Yesterday, the Duke and Duchess of Sussex announced that they will be stepping down from their ‘senior’ roles within the British royal family.
In a statement shared to their official Sussex Royal Instagram account, Harry and Megan went on to explain that they plan “to work to become financially independent”. This will mean that they will be cutting themselves off from the Sovereign Grant, dramatically changing the structure of how things are currently run for the Sussex household.
So how will they make their money now? And how might this change their roles? We break it down below.
How they earn money under the current system
As with other senior members of the British royal family, Harry and Meghan currently
receive funding from the Sovereign Grant, which is funded by British taxpayers. As a result they are prohibited from earning any money themselves.
As they explained on their website, Sussexroyal.com, contribution from UK taxpayers towards the British Monarchy is equivalent to approximately £1 per head per year. This investment by the public is returned, as the royal family generates an estimated £1.8 billion a year in tourism revenues which hugely benefits the country.
During the 2018/19 period, the Queen surrendered approximately £329 million from the Crown Estate to the government. In exchange for this contribution, the government granted the sovereign approximately £82 million to cover the costs of official expenditure. This constitutes the Sovereign Grant.
The annual grant, which came into place in 2012, covers only five per cent of operating costs for the Sussexes. The remaining 95 per cent is funded by the Duchy of Cornwall private estate, which is owned by Prince Charles. This provision has existed since Prince William and Prince Harry first established their offices in support of the Queen.
“The revenues from the estate are passed to HRH The Prince of Wales and Duke of Cornwall, who chooses to use them to fund his public, charitable and private activities and those of his family,” the official Duchy of Cornwall site states.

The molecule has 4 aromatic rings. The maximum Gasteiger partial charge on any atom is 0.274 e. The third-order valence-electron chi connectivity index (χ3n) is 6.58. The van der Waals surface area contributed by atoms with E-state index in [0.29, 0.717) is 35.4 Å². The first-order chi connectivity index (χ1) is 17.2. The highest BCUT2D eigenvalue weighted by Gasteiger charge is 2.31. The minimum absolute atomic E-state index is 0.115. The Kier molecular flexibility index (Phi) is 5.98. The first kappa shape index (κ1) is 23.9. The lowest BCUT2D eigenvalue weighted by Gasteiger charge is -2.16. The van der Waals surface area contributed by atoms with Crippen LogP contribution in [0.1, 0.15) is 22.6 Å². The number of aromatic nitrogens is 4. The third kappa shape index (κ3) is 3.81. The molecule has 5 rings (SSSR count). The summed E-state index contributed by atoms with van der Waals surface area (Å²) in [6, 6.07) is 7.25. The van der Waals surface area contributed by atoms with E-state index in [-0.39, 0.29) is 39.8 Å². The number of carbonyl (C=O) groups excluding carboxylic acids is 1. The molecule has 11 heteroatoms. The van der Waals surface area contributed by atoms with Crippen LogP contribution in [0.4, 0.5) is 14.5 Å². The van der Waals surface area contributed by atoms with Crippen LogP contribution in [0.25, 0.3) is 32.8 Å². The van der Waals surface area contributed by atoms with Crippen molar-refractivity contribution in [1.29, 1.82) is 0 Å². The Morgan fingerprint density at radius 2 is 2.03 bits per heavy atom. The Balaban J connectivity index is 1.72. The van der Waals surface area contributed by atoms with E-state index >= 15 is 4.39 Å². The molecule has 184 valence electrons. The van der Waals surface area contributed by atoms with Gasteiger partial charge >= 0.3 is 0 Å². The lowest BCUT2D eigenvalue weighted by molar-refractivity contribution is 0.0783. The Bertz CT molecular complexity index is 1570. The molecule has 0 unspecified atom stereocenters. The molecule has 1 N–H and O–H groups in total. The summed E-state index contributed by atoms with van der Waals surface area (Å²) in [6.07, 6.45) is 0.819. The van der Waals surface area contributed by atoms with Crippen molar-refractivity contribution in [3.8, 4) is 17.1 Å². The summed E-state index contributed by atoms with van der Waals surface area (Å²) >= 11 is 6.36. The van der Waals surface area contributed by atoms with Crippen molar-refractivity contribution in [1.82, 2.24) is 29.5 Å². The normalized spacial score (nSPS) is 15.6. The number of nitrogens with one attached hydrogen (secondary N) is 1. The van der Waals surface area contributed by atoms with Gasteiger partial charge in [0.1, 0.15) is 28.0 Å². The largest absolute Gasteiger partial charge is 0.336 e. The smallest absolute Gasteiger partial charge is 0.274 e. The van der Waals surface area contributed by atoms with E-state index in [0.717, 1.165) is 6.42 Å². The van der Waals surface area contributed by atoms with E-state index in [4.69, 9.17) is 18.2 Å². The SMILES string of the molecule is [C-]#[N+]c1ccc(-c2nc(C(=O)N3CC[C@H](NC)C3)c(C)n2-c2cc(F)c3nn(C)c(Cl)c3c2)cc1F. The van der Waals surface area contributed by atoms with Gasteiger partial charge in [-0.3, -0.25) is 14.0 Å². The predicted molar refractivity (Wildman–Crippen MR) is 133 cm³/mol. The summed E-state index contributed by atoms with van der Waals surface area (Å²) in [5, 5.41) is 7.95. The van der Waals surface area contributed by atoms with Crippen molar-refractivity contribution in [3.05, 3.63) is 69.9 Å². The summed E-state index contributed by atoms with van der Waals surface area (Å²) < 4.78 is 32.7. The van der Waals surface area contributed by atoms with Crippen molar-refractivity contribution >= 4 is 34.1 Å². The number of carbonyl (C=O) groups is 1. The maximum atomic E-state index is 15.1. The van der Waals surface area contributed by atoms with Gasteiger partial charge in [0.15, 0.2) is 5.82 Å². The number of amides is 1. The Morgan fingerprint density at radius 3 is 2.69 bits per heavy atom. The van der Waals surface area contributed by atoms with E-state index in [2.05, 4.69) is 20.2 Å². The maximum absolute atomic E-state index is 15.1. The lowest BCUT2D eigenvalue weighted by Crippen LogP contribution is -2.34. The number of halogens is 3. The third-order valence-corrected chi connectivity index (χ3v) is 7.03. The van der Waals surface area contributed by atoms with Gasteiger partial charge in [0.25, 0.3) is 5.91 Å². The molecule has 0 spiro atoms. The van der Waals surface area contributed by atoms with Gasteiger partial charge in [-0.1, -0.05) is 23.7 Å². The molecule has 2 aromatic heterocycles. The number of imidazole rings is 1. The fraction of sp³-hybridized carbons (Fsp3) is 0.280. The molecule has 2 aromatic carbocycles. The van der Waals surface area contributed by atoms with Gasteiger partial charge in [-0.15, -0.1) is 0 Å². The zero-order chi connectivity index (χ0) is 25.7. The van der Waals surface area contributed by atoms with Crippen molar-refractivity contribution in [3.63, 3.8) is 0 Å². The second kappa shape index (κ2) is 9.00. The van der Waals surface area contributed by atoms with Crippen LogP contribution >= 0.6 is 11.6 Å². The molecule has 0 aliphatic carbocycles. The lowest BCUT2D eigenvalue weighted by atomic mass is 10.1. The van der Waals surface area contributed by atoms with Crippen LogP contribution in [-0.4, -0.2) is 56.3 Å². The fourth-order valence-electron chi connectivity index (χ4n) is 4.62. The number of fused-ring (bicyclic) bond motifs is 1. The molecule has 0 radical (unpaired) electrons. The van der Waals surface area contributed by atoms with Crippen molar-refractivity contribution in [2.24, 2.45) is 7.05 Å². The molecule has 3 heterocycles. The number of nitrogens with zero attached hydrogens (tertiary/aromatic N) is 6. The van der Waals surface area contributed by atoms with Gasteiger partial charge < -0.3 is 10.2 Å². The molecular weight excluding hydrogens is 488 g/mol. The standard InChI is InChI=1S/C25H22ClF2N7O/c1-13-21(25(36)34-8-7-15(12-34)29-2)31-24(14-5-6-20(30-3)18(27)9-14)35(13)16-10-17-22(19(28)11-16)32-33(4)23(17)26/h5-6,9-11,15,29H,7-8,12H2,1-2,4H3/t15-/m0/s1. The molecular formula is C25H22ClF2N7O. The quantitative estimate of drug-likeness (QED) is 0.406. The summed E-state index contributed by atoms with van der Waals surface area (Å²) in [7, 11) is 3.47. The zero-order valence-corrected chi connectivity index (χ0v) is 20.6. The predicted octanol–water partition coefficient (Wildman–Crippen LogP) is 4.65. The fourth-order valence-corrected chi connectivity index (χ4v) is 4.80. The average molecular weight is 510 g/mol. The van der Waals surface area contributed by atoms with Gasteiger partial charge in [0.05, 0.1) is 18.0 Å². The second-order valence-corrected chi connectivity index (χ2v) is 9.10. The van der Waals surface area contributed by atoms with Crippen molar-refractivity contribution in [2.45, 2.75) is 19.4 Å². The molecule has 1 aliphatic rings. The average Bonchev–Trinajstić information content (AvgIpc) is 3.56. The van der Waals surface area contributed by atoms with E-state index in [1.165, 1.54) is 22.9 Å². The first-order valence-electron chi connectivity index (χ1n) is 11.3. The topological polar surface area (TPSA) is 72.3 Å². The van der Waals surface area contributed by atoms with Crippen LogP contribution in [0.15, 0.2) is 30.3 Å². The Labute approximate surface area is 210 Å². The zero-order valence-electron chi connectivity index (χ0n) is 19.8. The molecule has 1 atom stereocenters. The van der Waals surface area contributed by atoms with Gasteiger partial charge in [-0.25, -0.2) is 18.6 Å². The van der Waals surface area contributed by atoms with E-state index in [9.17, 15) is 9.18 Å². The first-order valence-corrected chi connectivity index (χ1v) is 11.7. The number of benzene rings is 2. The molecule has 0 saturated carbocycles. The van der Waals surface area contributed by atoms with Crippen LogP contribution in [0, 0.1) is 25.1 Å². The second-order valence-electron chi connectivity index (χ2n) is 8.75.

Why do they want to be financially independent?
Currently, the Sussexes don’t actually earn an income from their work, as they are prohibited from doing so under the current structure. On their new website, the couple said that they “value the ability to earn a professional income”, which they will have the opportunity to do when they become financially independent.
“There is precedent for this structure and applies to other current members of the Royal Family who support the monarch and also have full-time jobs external to their commitment to the monarchy,” their site notes.
Other members such as Princess Beatrice and Princess Eugenie hold more traditional jobs that pay an outside income, which is what the Sussexes plan to do.
Not relying on taxpayer money will enable the couple more freedom. As part of this newfound independence, for example, they will no longer abiding by the ‘Royal Rota’ system when it comes to the media.
How will they make money now?
The Sussexes will continue to have an income from the Duchy of Cornwall, as there is currently no indication Prince Charles will cut these funds. Money goes to “private activities and those of his family”, which continues to apply to the Sussexes. They will also be able to rely on their personal fortunes, from inheritance and from Meghan’s former career as a successful actress.
Future charitable work and other projects will now benefit their income. Harry and Meghan feel this new approach will enable them to continue to carry out their duties for Her Majesty The Queen, while having the future financial autonomy to work externally, something which they go into more detail about on their website.
This new independence doesn’t mean they’re planning to cut ties with the monarchy completely, however.
Transitioning away from relying on the Sovereign Grant will take time, but they “are hopeful that this change is in the best interest for all”. The couple stated that they “look forward to carrying out their duties to the monarch as well as their charitable work with financial autonomy”.
From Harper’s Bazaar UK